The League had a symposium on education. I contribute two pieces. Since those racked up dozens of comments, feel free to comment on them here.

The first involved our misguided focus on sending everybody to college:

This country is run by people who have college degrees. It’s run by people where everyone they know has college degrees. It is, then, completely understandable that the solution for those who are not as economically well off as they and their friends are is “Go to college!” The economic melt-down of the latter part of last decade demonstrated that college isn’t even enough, ultimately. And it saddles you with debt. But people are looking at the debt end rather than the college end.

Now, defenders of the supremacy of college point to the fact that even when working in not-college-specific industries, college graduates tend to earn more than non-graduates. But of course they do. They have “Rush” stamped on their forehead. They get to go to the front of the line. That doesn’t mean the solution is to put the Rush stamp on everything. Not that anybody is advocating that, exactly. Not explicitly. Not overtly. And, in their mind, it’s not so much about the stamp on the forehead as it is about what you learn while in college.

I don’t mean to dismiss what we actually do get from college. It’s not insignificant. I learned a lot both from a vocational standpoint and from a personal standpoint. It was a great experience. Or, at least, it was for me. I have a certain temperament and a certain intellectual curiosity that made me suited for college in a way I was never suited for high school. A lot of people, though, don’t really have that. By placing so much emphasis on college, we’re often trying to shoehorn them into our own path. We’re pushing on them what worked for us and universalizing from our own preferences, talents, and experiences.

But college will get you ahead, and so it’s objectively good advice. That brings us back to the Rush stamp. The end result being that we (as students, parents, and taxpayers) are spending tens of thousands of dollars to save employer HR departments the time it takes to go through applications. Why not? Just weed out those without a degree. Too many with a degree? Weed out those with the wrong degree. Then complain about how employees aren’t lining up at your door-step, pre-trained precisely for the job you have an opening for. Or hire someone from India on a visa.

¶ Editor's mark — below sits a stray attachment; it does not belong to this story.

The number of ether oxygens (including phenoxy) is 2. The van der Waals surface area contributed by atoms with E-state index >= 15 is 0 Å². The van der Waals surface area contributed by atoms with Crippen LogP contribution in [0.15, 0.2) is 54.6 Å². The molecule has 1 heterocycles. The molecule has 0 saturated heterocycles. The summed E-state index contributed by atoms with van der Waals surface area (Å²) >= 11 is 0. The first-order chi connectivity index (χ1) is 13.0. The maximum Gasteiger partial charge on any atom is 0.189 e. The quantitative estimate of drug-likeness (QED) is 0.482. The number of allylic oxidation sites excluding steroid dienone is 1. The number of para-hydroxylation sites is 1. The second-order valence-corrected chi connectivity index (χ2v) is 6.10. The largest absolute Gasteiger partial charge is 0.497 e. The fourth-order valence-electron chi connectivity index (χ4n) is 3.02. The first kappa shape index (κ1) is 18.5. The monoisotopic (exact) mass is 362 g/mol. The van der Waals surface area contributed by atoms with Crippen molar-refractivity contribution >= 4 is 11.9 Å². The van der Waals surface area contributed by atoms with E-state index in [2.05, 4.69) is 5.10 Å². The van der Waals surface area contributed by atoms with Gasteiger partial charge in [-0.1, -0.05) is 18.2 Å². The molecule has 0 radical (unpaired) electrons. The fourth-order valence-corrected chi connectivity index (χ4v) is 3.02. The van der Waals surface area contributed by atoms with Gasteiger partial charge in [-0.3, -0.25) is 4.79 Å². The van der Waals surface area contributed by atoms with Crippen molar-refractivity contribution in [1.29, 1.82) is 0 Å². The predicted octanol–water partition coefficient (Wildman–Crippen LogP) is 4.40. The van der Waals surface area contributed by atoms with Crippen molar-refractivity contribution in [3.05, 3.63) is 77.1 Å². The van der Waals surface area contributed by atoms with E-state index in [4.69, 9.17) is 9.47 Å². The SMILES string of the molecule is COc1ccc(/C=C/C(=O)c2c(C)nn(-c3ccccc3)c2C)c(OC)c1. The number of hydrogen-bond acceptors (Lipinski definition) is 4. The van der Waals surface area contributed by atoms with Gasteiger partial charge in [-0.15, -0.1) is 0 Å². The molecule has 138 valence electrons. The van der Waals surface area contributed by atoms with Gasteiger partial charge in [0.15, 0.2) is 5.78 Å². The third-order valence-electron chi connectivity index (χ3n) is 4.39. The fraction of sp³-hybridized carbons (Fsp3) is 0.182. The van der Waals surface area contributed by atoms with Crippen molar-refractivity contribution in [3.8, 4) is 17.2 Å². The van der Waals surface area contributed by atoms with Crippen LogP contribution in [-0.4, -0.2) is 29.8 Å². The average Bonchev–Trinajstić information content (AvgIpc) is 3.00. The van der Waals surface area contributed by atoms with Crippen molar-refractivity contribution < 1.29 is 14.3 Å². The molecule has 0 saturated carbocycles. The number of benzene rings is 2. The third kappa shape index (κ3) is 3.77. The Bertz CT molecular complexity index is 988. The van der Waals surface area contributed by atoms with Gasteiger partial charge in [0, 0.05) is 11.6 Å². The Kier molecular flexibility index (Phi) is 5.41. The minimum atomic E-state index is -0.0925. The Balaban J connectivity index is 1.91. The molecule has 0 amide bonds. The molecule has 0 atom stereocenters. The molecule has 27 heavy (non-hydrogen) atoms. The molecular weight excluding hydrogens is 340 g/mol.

The second involves a potential solution, the implementation of the Federal School:

So what would federal universities provide and accomplish? As with state universities, it would be the federal government’s seal of approval. The government would have a reason to get it right as far as quality goes. Quality, in this case, is defined by graduating only students that are worthy of graduation and not becoming a diploma mill. At the same time, it would have a different mission than most universities. A primarily undergraduate, purely academic-and-teaching institution. The normal rules of prestige wouldn’t apply. Not in the same way. They could even work with other schools that offer their online courses publicly and arrange for “transfer credits” for taking those classes. Or they use the online class in substitute of lectures and Federal U.’s part would be collaboration and grading (or in some cases, just the latter). I mention the online component, but for larger cities it could be integrated with physical instruction the same way that Phoenix does. There are a number of ways to approach it. The key thing would be to make it trim, affordable, and only the frills people want to pay for.

Category: School

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4 Responses to Trumwill on Higher Ed

  1. says:

    Why do you expect that the federal government would get quality right? Have you stepped inside a VA hospital lately? To me, “federal” implies unbelievable bureaucracy and slavish political correctness.

  2. Mike Hunt Rice says:

    I like your rush stamp analogy.

    It is like the person who sends all of his email as urgent. Unless you only use email for urgent situations, then they aren’t ALL urgent.

    • trumwill says:

      Thanks. I was pleased with it as well (and it got me a mention on Dustbury). I guess it’s not too surprising the sheer number of people who keep going back to “But look at how much better the employment and wage numbers are on those who go to college!”

      “Uhmmm. Rush stamp.”

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